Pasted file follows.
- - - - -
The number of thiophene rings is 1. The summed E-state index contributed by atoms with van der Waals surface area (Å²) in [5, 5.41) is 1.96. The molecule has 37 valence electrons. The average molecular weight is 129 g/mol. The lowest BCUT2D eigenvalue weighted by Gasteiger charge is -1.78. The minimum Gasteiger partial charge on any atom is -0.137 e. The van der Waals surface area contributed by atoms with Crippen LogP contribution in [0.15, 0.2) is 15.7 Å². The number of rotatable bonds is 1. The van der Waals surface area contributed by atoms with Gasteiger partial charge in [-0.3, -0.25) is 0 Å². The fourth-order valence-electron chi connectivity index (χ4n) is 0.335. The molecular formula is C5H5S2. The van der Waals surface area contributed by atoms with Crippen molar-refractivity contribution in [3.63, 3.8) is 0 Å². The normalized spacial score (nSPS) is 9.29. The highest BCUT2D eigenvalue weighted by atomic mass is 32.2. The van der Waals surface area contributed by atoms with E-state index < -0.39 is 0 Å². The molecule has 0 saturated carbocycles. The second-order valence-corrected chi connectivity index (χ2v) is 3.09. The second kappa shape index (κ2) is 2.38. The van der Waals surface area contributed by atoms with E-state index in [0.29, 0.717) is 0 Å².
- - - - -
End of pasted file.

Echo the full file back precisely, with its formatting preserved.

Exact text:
The number of thiophene rings is 1. The summed E-state index contributed by atoms with van der Waals surface area (Å²) in [5, 5.41) is 1.96. The molecule has 37 valence electrons. The average molecular weight is 129 g/mol. The lowest BCUT2D eigenvalue weighted by Gasteiger charge is -1.78. The minimum Gasteiger partial charge on any atom is -0.137 e. The van der Waals surface area contributed by atoms with Crippen LogP contribution in [0.15, 0.2) is 15.7 Å². The number of rotatable bonds is 1. The van der Waals surface area contributed by atoms with Gasteiger partial charge in [-0.3, -0.25) is 0 Å². The fourth-order valence-electron chi connectivity index (χ4n) is 0.335. The molecular formula is C5H5S2. The van der Waals surface area contributed by atoms with Crippen molar-refractivity contribution in [3.63, 3.8) is 0 Å². The normalized spacial score (nSPS) is 9.29. The highest BCUT2D eigenvalue weighted by atomic mass is 32.2. The van der Waals surface area contributed by atoms with E-state index < -0.39 is 0 Å². The molecule has 0 saturated carbocycles. The second-order valence-corrected chi connectivity index (χ2v) is 3.09. The second kappa shape index (κ2) is 2.38. The van der Waals surface area contributed by atoms with E-state index in [0.29, 0.717) is 0 Å².